For those that love heretical Egyptology, mixed with the fascinating subject of archaeoastronomy (wait, that might be all of you!), a new book from an old friend is definitely worth a read: Ancient Egyptian Sky Lore: Rethinking the Conventional Wisdom, by Joanne Conman, is about an entrenched misunderstanding in the orthodox view of ancient Egyptian astronomy and art:
Before hieroglyphs could be read, before anyone actually knew anything factual about ancient Egypt, certain early scholars were convinced that they were right about what they thought they saw in ancient Egyptian art. They were wrong. New research reveals that Egyptologists and archaeoastronomers have misunderstood ancient Egyptian art and have misinterpreted two of the five planets visible to the naked eye as Orion and the Big Dipper.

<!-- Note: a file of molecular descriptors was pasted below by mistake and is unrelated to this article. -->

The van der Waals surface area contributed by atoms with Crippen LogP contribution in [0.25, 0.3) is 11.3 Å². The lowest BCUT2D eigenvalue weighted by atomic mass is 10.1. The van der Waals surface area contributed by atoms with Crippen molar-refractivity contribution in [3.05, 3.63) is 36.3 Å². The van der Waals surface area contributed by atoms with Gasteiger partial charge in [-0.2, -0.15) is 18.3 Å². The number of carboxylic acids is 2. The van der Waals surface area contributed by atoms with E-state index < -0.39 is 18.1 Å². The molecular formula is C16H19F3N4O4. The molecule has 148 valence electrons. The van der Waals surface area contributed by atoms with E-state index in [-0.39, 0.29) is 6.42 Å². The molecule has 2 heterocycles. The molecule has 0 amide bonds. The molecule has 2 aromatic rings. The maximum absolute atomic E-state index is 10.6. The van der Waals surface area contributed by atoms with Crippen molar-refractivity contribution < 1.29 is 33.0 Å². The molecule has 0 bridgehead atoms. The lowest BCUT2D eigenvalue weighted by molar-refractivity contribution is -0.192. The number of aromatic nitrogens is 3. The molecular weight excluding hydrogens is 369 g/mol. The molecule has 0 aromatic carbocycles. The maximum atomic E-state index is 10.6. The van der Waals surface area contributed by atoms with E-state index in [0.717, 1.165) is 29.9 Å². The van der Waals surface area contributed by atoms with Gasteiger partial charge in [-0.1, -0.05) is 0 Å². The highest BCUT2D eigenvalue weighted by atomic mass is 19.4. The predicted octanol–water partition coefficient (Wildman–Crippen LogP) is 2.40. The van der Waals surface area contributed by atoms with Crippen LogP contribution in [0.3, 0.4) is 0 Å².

Joanne Conman examines some of Egyptology’s most long-standing comfortable opinions and exposes them to some much needed thought. Her courageous groundbreaking work sets the record straight by examining the rationales offered by the perpetuators and proponents of Egyptology’s and archaeoastronomy’s well-established myth. Conman walks the reader through the ideas objectively, focusing on reason and critical thinking. Beginning where Egyptology itself first went wrong, she looks at both the Greco-Roman-era temple zodiacs and the scholars who first studied them. Next, she reveals the most important piece of the puzzle, perhaps the best single piece of evidence identifying the five planets in Pharaonic Egypt: an ancient Egyptian textbook. She follows that with a review of what has been offered as support for the identifications of Orion and the Big Dipper over the last two centuries so the reader can see how it fails. Finally, she explores evidence that contradicts that dogma of Egyptology in both art and in texts and reveals tantalizing links between very ancient Egyptian religious texts and astrology.